A series by Liam Nolan
All sorts of delays beset the getting of Jerome Robbins’s proposal of a contemporary musical version of Shakespeare’s Romeo and Juliet onto the stage.
The initial working title for the show was East Side Story. The delays were primarily caused by disagreements, difficulties over language, fallings-out, walk-outs, bitter differences of opinion, the clashing of giant egos, failures to get producers interested in putting up the money, and being told the whole thing was an impossible project.
Who, they were asked, wanted to see a show in which the first-act curtain comes down on two dead bodies lying on the stage?
There was, too, “the very tough problem of casting it,” composer Leonard Bernstein said, “because the characters had to be able not only to sing but dance and act, and be taken for teenagers… Some were wonderful singers but couldn’t dance very well, or vice versa… and if they could do both, they couldn’t act.”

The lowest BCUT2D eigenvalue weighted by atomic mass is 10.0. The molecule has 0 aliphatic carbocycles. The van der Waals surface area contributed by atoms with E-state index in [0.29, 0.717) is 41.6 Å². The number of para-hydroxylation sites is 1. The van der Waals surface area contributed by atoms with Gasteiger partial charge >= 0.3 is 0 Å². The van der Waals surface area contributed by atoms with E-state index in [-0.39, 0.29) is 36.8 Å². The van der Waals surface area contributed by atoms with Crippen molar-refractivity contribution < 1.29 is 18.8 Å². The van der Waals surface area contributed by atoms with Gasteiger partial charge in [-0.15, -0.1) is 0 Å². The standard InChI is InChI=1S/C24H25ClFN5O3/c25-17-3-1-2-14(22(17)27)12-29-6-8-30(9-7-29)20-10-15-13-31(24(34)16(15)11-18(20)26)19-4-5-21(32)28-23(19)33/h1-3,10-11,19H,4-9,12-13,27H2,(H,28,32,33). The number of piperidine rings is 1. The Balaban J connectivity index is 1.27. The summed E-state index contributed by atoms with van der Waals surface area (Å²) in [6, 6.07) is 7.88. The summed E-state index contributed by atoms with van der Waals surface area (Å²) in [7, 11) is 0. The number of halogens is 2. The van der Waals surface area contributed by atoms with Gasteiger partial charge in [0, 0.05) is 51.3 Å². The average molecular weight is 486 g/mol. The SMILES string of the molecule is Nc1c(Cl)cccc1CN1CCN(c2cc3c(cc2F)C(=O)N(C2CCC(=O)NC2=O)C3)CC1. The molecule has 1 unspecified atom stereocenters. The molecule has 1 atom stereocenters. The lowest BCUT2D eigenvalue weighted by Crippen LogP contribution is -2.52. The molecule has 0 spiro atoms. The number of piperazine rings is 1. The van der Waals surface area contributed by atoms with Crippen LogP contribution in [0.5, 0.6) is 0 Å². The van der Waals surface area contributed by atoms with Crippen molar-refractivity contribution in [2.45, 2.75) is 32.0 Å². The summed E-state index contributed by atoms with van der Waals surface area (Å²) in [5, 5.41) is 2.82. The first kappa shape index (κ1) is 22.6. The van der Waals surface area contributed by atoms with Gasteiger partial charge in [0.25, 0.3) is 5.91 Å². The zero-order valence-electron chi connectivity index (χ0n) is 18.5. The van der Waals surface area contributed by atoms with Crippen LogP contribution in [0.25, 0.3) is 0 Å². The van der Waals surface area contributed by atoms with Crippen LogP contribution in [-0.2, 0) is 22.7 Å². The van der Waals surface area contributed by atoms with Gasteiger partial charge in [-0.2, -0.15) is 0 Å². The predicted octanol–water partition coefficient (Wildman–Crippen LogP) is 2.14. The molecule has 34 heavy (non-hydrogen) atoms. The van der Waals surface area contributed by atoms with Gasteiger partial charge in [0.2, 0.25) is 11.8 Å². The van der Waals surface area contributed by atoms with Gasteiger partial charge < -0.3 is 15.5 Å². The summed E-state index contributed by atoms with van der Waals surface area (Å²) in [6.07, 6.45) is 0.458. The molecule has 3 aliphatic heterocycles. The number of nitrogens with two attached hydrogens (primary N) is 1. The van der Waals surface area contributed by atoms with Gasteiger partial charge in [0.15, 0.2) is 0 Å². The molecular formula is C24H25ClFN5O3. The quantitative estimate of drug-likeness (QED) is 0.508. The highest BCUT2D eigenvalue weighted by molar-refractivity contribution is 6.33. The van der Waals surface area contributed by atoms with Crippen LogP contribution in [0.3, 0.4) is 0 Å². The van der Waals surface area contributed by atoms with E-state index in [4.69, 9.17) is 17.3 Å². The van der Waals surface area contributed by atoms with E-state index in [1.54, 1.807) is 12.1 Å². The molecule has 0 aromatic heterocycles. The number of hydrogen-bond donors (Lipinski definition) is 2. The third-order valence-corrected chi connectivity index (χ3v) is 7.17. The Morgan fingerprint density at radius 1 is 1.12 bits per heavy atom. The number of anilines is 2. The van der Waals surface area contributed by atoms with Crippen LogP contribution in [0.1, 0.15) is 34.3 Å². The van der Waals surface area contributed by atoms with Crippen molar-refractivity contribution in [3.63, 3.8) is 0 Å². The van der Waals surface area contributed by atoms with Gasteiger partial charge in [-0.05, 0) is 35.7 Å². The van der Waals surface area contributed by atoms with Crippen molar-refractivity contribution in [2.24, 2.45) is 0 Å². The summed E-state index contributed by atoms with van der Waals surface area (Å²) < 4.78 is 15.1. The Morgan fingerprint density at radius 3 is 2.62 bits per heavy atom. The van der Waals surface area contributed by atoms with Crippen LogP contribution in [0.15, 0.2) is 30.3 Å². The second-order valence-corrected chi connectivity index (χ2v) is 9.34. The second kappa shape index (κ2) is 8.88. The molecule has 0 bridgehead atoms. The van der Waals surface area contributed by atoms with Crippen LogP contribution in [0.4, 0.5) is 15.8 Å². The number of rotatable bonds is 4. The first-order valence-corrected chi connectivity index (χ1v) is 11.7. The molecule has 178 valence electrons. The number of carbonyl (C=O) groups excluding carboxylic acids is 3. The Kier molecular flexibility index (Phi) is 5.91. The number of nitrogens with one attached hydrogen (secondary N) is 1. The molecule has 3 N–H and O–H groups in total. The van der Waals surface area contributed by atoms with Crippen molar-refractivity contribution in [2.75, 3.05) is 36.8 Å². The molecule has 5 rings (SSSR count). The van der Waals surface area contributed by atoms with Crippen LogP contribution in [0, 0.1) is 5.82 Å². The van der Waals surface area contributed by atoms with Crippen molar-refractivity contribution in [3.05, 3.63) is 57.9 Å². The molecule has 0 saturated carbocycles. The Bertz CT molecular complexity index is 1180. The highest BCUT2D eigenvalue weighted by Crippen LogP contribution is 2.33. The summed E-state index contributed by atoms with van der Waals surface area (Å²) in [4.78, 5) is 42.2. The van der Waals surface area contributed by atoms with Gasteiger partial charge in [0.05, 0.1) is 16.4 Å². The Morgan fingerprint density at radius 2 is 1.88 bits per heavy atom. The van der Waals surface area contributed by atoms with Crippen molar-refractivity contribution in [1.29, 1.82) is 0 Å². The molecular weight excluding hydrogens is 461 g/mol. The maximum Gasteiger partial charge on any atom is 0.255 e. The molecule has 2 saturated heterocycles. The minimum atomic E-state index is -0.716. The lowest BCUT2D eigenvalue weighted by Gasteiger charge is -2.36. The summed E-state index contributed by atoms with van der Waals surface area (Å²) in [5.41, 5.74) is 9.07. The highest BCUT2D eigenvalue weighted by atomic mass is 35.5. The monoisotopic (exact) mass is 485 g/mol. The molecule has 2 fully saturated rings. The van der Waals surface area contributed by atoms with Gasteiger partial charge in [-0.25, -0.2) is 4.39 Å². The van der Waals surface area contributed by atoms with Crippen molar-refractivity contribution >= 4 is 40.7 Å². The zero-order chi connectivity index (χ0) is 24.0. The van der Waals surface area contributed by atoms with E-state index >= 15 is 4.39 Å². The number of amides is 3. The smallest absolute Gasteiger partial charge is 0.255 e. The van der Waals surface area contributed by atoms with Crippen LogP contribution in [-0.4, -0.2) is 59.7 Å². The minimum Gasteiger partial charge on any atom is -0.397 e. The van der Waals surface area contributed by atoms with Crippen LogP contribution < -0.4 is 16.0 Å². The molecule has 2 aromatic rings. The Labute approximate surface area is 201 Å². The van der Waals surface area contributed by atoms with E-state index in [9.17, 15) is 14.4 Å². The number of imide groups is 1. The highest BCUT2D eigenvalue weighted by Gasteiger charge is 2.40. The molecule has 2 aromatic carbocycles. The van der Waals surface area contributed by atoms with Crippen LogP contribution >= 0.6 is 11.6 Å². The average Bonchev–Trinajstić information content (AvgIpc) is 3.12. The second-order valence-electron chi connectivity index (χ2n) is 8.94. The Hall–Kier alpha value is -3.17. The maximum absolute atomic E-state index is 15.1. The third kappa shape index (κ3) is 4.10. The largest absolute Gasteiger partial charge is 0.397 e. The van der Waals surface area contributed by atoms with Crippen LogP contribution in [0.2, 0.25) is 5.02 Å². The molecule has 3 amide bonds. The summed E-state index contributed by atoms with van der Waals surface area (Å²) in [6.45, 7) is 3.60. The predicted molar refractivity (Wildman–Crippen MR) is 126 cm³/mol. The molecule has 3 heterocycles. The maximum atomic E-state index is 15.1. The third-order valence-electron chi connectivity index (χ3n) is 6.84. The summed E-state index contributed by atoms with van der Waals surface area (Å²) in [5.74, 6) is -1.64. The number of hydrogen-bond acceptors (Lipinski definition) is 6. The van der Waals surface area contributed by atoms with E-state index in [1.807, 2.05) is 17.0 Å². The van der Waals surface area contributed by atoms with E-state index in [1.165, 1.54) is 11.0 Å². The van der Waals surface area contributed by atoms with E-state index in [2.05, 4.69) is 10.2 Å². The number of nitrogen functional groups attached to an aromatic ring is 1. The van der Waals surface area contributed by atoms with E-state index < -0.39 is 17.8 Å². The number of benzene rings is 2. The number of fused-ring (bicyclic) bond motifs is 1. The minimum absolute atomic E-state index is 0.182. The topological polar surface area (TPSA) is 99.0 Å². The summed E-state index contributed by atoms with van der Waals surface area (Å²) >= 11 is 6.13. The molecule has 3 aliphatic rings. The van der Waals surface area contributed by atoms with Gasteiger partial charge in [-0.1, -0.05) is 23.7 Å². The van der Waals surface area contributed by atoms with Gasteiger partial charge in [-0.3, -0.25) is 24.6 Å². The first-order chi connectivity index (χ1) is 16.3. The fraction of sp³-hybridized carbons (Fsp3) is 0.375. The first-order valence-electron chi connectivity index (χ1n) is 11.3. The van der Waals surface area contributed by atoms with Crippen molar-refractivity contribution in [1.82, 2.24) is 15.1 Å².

Bernstein, as well as being a classically trained composer, was an acclaimed concert pianist, a highly respected conductor, music director of New York Philharmonic, lecturer, and lyricist. He had a strong affinity with life in New York.